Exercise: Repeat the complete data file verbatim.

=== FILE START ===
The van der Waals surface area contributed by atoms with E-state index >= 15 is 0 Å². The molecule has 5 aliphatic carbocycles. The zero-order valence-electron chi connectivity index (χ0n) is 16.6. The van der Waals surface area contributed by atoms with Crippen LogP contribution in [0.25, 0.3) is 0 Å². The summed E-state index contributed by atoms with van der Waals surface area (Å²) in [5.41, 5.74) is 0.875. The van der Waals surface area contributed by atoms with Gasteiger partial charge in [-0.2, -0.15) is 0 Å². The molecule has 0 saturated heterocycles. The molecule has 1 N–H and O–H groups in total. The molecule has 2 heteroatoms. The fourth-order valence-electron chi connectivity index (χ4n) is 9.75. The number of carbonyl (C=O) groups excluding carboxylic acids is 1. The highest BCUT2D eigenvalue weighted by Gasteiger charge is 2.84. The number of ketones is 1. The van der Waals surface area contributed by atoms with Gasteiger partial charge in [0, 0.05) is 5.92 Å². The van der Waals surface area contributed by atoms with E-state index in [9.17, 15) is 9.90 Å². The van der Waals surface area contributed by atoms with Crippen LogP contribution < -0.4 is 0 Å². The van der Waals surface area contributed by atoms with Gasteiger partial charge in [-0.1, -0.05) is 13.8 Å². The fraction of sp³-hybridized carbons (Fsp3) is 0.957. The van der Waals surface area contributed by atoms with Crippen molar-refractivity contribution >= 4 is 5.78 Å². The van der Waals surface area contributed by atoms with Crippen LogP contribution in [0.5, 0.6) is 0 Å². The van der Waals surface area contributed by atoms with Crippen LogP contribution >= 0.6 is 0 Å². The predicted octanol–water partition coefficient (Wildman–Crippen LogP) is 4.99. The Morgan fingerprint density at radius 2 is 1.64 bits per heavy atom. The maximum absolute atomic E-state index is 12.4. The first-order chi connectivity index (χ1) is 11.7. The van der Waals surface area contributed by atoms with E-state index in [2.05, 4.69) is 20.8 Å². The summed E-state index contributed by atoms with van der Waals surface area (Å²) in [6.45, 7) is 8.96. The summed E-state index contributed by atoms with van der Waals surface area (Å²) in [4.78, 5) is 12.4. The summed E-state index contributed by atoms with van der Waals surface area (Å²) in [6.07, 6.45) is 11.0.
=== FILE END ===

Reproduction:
The van der Waals surface area contributed by atoms with E-state index >= 15 is 0 Å². The molecule has 5 aliphatic carbocycles. The zero-order valence-electron chi connectivity index (χ0n) is 16.6. The van der Waals surface area contributed by atoms with Crippen LogP contribution in [0.25, 0.3) is 0 Å². The summed E-state index contributed by atoms with van der Waals surface area (Å²) in [5.41, 5.74) is 0.875. The van der Waals surface area contributed by atoms with Gasteiger partial charge in [-0.2, -0.15) is 0 Å². The molecule has 0 saturated heterocycles. The molecule has 1 N–H and O–H groups in total. The molecule has 2 heteroatoms. The fourth-order valence-electron chi connectivity index (χ4n) is 9.75. The number of carbonyl (C=O) groups excluding carboxylic acids is 1. The highest BCUT2D eigenvalue weighted by Gasteiger charge is 2.84. The number of ketones is 1. The van der Waals surface area contributed by atoms with Gasteiger partial charge in [0, 0.05) is 5.92 Å². The van der Waals surface area contributed by atoms with E-state index in [9.17, 15) is 9.90 Å². The van der Waals surface area contributed by atoms with Crippen LogP contribution < -0.4 is 0 Å². The van der Waals surface area contributed by atoms with Gasteiger partial charge in [-0.1, -0.05) is 13.8 Å². The fraction of sp³-hybridized carbons (Fsp3) is 0.957. The van der Waals surface area contributed by atoms with Crippen molar-refractivity contribution >= 4 is 5.78 Å². The van der Waals surface area contributed by atoms with Crippen LogP contribution in [0.5, 0.6) is 0 Å². The van der Waals surface area contributed by atoms with Crippen LogP contribution >= 0.6 is 0 Å². The predicted octanol–water partition coefficient (Wildman–Crippen LogP) is 4.99. The Morgan fingerprint density at radius 2 is 1.64 bits per heavy atom. The maximum absolute atomic E-state index is 12.4. The first-order chi connectivity index (χ1) is 11.7. The van der Waals surface area contributed by atoms with E-state index in [2.05, 4.69) is 20.8 Å². The summed E-state index contributed by atoms with van der Waals surface area (Å²) in [6.45, 7) is 8.96. The summed E-state index contributed by atoms with van der Waals surface area (Å²) in [4.78, 5) is 12.4. The summed E-state index contributed by atoms with van der Waals surface area (Å²) in [6.07, 6.45) is 11.0.